What makes school interesting?
Kids are beginning to head back to school this week. Some are going for the first time, while others are returning to face the challenges of 3rd grade or sophomore year, college or law school. Some of these students are brimming with excitement and eagerness for learning. Others are bored to tears.
One of educators’ most difficult tasks is engaging students in learning. But how does one make knowledge—of irregular verbs or trig or the Civil War—interesting? Indeed, what does it mean that something is interesting? Is interest a universal emotion like fear or pride or happiness? Can it be nurtured and channeled in the classroom?
Scientists have shown surprisingly little interest in interest, given its obvious and fundamental connection to learning and education. That’s starting to change. In the past few years a handful of psychologists have started exploring interest in the laboratory, and they are starting to piece together a theory about this curious emotion.
One of the most striking features of interest is that it’s all over the map: One person’s passion for botany is another’s huge yawn, according to psychologist Paul Silvia, who has been exploring interest in his lab at the University of North Carolina at Greensboro. Interest also comes and goes; a book you found mesmerizing just a few years ago might leave you bored to tears if you tried to reread it today. Silvia and others have been trying to dissect this unpredictable mental state.
Much of the work involves exposing people to things in the real world that may or may not be interesting: contemporary poetry, abstract and classical artwork, and so forth. In one experiment, for example, Silvia had people read an abstract poem, but some were given a small hint about the poem’s meaning while the others were left on their own. When asked later to rate the poem, those who had been given the hint found the work much more interesting. In a similar experiment, students who had studied a little about art history found a modern art gallery much more engaging than did students with no exposure to art.
Silvia thinks he knows what’s going on in these simple experiments. All of the people in these studies are appraising their experience, trying to make sense of it; that’s basic human nature, we make such appraisals all the time. But they are sizing up the same experience very differently depending on the knowledge they bring to the event. All of them probably find the poem or artwork to be fresh, complex, and mysterious—so they are at least curious enough to look more. That’s the first requirement for interest. But only some find the experience also to be comprehensible. That is, they have just enough knowledge that they believe they can “cope” intellectually with this complex and unexpected event. It’s not totally beyond their ken. The combination of complexity and comprehensibility adds up to genuine interest, and genuine interest cannot exist without both.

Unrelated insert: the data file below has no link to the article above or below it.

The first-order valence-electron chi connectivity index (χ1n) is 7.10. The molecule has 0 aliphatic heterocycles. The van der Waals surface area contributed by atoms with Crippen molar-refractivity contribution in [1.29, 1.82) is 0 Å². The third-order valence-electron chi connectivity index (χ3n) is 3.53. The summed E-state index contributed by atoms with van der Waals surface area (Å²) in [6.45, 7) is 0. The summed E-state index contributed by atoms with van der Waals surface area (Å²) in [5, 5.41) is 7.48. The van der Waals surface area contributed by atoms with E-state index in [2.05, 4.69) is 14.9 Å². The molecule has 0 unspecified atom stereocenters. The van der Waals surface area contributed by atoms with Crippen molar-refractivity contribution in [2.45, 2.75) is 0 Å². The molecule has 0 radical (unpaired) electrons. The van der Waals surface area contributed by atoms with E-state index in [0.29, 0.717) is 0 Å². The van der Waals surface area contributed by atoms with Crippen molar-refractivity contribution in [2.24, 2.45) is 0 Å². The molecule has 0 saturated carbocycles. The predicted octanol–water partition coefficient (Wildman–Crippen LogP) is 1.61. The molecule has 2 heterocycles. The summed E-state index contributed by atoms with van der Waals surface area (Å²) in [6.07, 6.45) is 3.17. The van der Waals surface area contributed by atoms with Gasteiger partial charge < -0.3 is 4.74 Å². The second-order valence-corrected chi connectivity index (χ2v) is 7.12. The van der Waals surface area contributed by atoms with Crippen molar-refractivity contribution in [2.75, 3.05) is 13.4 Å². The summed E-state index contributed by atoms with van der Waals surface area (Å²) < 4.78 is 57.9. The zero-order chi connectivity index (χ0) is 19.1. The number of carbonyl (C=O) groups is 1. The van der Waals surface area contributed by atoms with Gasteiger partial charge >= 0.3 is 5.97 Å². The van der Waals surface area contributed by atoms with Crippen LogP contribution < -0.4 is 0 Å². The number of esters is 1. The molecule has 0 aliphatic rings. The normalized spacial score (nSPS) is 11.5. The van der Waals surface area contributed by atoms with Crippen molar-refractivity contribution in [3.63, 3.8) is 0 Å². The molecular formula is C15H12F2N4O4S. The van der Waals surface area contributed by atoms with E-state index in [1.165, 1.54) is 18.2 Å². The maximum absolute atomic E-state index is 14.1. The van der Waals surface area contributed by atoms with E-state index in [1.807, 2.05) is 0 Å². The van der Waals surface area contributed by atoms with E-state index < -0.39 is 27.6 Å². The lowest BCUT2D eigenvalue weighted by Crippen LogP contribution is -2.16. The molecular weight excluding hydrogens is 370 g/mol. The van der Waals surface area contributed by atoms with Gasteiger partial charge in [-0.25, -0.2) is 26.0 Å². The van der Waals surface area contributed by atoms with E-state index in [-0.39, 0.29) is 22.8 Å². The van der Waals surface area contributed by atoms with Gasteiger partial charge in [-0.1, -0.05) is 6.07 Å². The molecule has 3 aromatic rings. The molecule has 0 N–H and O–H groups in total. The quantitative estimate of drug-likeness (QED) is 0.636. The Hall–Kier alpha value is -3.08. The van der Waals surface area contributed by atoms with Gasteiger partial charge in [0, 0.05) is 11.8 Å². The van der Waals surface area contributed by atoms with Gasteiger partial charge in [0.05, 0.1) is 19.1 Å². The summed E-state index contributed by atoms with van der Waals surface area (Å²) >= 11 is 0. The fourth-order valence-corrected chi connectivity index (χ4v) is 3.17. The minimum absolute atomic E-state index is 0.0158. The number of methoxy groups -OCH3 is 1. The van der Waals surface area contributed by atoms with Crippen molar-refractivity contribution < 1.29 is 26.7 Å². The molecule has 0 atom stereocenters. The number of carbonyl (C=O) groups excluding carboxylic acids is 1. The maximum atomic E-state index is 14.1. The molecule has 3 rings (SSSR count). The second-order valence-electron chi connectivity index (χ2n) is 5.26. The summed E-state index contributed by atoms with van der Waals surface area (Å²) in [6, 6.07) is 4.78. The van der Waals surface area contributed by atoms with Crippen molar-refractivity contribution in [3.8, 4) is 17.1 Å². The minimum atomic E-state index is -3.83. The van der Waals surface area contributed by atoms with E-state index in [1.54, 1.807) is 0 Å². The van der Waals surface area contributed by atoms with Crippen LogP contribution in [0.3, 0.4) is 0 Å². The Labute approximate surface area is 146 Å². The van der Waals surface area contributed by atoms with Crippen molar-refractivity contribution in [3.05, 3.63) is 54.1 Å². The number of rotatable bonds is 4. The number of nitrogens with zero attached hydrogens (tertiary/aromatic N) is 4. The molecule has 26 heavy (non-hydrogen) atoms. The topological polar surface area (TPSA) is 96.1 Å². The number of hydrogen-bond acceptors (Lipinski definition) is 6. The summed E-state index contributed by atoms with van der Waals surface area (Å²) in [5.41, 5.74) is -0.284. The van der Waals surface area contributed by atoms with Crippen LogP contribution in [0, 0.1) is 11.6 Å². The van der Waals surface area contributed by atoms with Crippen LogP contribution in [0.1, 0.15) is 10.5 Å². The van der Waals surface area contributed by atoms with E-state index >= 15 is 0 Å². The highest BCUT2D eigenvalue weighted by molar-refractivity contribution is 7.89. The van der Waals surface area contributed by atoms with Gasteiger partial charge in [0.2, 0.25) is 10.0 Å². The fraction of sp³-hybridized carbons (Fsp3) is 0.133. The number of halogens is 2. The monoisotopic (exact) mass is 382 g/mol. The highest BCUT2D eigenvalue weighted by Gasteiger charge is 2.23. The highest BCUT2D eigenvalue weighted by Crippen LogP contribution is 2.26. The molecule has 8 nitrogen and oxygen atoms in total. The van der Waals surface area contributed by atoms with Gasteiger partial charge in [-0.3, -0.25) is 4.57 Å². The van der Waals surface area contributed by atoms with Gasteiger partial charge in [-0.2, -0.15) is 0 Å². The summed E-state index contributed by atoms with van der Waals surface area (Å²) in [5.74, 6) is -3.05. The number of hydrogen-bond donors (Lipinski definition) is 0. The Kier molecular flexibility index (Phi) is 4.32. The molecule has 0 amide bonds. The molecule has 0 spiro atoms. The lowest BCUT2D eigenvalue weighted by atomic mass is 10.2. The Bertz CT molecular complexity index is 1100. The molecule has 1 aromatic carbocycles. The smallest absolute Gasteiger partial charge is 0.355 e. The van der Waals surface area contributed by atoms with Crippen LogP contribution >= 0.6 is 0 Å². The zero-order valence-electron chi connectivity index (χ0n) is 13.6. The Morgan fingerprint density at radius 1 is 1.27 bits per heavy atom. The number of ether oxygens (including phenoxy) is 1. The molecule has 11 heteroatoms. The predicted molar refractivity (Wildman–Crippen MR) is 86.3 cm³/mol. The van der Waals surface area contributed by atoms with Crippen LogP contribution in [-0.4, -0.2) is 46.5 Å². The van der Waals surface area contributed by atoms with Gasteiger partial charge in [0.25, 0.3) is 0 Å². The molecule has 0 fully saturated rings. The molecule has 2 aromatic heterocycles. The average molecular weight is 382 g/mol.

At its best, genuine interest becomes fascination becomes absorption becomes enrapture. Psychologists call such intensity “being in the flow,” a state of mind so focused that not even time can intrude on the experience. This sounds awfully like bliss to me, but Silvia is careful to distinguish even intense interest from happiness. Interest motivates people to explore, to seek out novelty, where happiness serves to firm up existing attachments—whether to a favorite book or a favorite person.
Interest and happiness also have different sources. Silvia had people look at a variety of paintings, including serene landscapes by Claude Monet and the rather disturbing images of Francis Bacon. The subjects rated both their interest in the paintings and their enjoyment, and then Silvia surveyed the range of their emotional reactions to the different works. The paintings that made people happy were simple, positive and calm. But they were consistently more intrigued by the works that they perceived as complicated, strange and upsetting. Interest, in short, requires emotional and mental challenge.
So how do we stay challenged once we have begun to master a topic? Why not just move on to something else and learn a little bit about a lot of things? Well, it appears that interest in self-propelling. Intellectual challenge motivates people to become experts, and expertise in turn allows them to stay interested in every new bit of knowledge. And that’s called education.
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